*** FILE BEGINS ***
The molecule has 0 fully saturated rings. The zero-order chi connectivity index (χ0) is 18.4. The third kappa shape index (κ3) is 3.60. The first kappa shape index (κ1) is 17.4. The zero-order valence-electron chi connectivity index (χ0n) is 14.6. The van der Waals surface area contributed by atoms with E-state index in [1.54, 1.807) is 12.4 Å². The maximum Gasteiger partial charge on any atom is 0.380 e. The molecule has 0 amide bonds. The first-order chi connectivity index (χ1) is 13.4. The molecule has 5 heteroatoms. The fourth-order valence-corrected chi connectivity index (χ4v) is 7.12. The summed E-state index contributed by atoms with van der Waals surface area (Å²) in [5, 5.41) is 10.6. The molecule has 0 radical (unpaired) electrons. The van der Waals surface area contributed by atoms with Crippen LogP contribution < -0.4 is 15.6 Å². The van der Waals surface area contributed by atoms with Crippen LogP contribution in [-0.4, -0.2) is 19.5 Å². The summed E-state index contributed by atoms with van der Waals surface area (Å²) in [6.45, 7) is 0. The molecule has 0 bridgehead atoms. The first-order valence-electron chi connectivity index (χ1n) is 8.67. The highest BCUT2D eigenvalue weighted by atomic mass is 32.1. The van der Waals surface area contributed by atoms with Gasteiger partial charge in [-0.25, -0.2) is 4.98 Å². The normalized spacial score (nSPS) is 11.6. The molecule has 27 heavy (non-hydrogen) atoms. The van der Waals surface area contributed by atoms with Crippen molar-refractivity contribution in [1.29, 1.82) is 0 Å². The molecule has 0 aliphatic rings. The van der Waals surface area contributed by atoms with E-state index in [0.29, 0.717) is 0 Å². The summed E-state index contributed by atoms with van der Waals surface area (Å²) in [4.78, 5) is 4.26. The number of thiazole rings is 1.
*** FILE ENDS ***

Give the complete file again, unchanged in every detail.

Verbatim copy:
The molecule has 0 fully saturated rings. The zero-order chi connectivity index (χ0) is 18.4. The third kappa shape index (κ3) is 3.60. The first kappa shape index (κ1) is 17.4. The zero-order valence-electron chi connectivity index (χ0n) is 14.6. The van der Waals surface area contributed by atoms with E-state index in [1.54, 1.807) is 12.4 Å². The maximum Gasteiger partial charge on any atom is 0.380 e. The molecule has 0 amide bonds. The first-order chi connectivity index (χ1) is 13.4. The molecule has 5 heteroatoms. The fourth-order valence-corrected chi connectivity index (χ4v) is 7.12. The summed E-state index contributed by atoms with van der Waals surface area (Å²) in [5, 5.41) is 10.6. The molecule has 0 radical (unpaired) electrons. The van der Waals surface area contributed by atoms with Crippen LogP contribution < -0.4 is 15.6 Å². The van der Waals surface area contributed by atoms with Crippen LogP contribution in [-0.4, -0.2) is 19.5 Å². The summed E-state index contributed by atoms with van der Waals surface area (Å²) in [6.45, 7) is 0. The molecule has 0 bridgehead atoms. The first-order valence-electron chi connectivity index (χ1n) is 8.67. The highest BCUT2D eigenvalue weighted by atomic mass is 32.1. The van der Waals surface area contributed by atoms with Gasteiger partial charge in [-0.25, -0.2) is 4.98 Å². The normalized spacial score (nSPS) is 11.6. The molecule has 27 heavy (non-hydrogen) atoms. The van der Waals surface area contributed by atoms with Crippen molar-refractivity contribution in [1.29, 1.82) is 0 Å². The molecule has 0 aliphatic rings. The van der Waals surface area contributed by atoms with E-state index in [0.29, 0.717) is 0 Å². The summed E-state index contributed by atoms with van der Waals surface area (Å²) in [4.78, 5) is 4.26. The number of thiazole rings is 1.